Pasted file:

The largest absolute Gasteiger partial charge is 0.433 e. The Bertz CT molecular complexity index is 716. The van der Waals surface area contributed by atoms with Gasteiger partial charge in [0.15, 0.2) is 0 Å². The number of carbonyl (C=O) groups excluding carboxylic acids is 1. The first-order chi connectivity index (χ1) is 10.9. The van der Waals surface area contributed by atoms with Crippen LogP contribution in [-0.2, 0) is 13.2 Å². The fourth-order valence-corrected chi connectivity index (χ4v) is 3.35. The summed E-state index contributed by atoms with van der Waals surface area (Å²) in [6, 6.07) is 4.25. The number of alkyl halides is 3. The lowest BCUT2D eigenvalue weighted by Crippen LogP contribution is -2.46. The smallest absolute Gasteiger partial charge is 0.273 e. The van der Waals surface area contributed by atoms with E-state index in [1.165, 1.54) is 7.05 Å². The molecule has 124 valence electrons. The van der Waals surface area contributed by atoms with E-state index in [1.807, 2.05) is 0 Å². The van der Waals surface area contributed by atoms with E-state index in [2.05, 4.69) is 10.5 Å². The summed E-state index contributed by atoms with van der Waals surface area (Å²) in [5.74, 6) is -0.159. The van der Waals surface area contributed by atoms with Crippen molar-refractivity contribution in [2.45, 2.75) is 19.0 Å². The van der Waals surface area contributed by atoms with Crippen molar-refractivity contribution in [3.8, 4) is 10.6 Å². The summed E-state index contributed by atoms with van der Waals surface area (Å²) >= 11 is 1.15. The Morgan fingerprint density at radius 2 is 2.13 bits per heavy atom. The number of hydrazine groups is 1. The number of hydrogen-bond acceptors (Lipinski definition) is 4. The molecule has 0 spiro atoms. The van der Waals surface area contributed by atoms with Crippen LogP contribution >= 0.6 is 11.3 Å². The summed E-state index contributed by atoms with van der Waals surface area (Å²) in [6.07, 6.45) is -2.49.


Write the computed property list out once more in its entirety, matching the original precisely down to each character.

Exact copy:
The largest absolute Gasteiger partial charge is 0.433 e. The Bertz CT molecular complexity index is 716. The van der Waals surface area contributed by atoms with Gasteiger partial charge in [0.15, 0.2) is 0 Å². The number of carbonyl (C=O) groups excluding carboxylic acids is 1. The first-order chi connectivity index (χ1) is 10.9. The van der Waals surface area contributed by atoms with Crippen LogP contribution in [-0.2, 0) is 13.2 Å². The fourth-order valence-corrected chi connectivity index (χ4v) is 3.35. The summed E-state index contributed by atoms with van der Waals surface area (Å²) in [6, 6.07) is 4.25. The number of alkyl halides is 3. The lowest BCUT2D eigenvalue weighted by Crippen LogP contribution is -2.46. The smallest absolute Gasteiger partial charge is 0.273 e. The van der Waals surface area contributed by atoms with E-state index in [1.165, 1.54) is 7.05 Å². The molecule has 124 valence electrons. The van der Waals surface area contributed by atoms with E-state index in [1.807, 2.05) is 0 Å². The van der Waals surface area contributed by atoms with E-state index in [2.05, 4.69) is 10.5 Å². The summed E-state index contributed by atoms with van der Waals surface area (Å²) in [5.74, 6) is -0.159. The van der Waals surface area contributed by atoms with Crippen molar-refractivity contribution in [2.45, 2.75) is 19.0 Å². The van der Waals surface area contributed by atoms with Crippen molar-refractivity contribution in [3.8, 4) is 10.6 Å². The summed E-state index contributed by atoms with van der Waals surface area (Å²) >= 11 is 1.15. The Morgan fingerprint density at radius 2 is 2.13 bits per heavy atom. The number of hydrazine groups is 1. The number of hydrogen-bond acceptors (Lipinski definition) is 4. The molecule has 0 spiro atoms. The van der Waals surface area contributed by atoms with Crippen LogP contribution >= 0.6 is 11.3 Å². The summed E-state index contributed by atoms with van der Waals surface area (Å²) in [6.07, 6.45) is -2.49.